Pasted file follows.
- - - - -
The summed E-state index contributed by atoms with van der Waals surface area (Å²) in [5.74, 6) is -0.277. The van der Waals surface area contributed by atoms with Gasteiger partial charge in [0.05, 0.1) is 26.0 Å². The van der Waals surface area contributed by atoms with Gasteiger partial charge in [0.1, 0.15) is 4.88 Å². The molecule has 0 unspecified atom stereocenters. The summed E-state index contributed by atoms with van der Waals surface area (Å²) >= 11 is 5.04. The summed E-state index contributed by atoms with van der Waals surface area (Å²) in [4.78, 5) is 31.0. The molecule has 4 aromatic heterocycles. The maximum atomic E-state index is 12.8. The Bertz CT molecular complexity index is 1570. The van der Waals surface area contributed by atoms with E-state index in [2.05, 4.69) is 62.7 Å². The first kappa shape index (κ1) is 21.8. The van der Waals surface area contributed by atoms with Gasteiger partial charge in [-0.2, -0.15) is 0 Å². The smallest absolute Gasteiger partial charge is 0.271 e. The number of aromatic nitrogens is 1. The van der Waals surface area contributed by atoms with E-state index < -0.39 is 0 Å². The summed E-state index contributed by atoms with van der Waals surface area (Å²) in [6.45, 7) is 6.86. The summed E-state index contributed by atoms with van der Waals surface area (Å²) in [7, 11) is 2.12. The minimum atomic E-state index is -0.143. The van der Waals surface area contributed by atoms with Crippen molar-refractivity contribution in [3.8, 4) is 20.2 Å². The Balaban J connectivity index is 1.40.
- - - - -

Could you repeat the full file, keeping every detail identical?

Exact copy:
The summed E-state index contributed by atoms with van der Waals surface area (Å²) in [5.74, 6) is -0.277. The van der Waals surface area contributed by atoms with Gasteiger partial charge in [0.05, 0.1) is 26.0 Å². The van der Waals surface area contributed by atoms with Gasteiger partial charge in [0.1, 0.15) is 4.88 Å². The molecule has 0 unspecified atom stereocenters. The summed E-state index contributed by atoms with van der Waals surface area (Å²) >= 11 is 5.04. The summed E-state index contributed by atoms with van der Waals surface area (Å²) in [4.78, 5) is 31.0. The molecule has 4 aromatic heterocycles. The maximum atomic E-state index is 12.8. The Bertz CT molecular complexity index is 1570. The van der Waals surface area contributed by atoms with E-state index in [2.05, 4.69) is 62.7 Å². The first kappa shape index (κ1) is 21.8. The van der Waals surface area contributed by atoms with Gasteiger partial charge in [-0.2, -0.15) is 0 Å². The smallest absolute Gasteiger partial charge is 0.271 e. The number of aromatic nitrogens is 1. The van der Waals surface area contributed by atoms with E-state index < -0.39 is 0 Å². The summed E-state index contributed by atoms with van der Waals surface area (Å²) in [6.45, 7) is 6.86. The summed E-state index contributed by atoms with van der Waals surface area (Å²) in [7, 11) is 2.12. The minimum atomic E-state index is -0.143. The van der Waals surface area contributed by atoms with Crippen molar-refractivity contribution in [3.8, 4) is 20.2 Å². The Balaban J connectivity index is 1.40.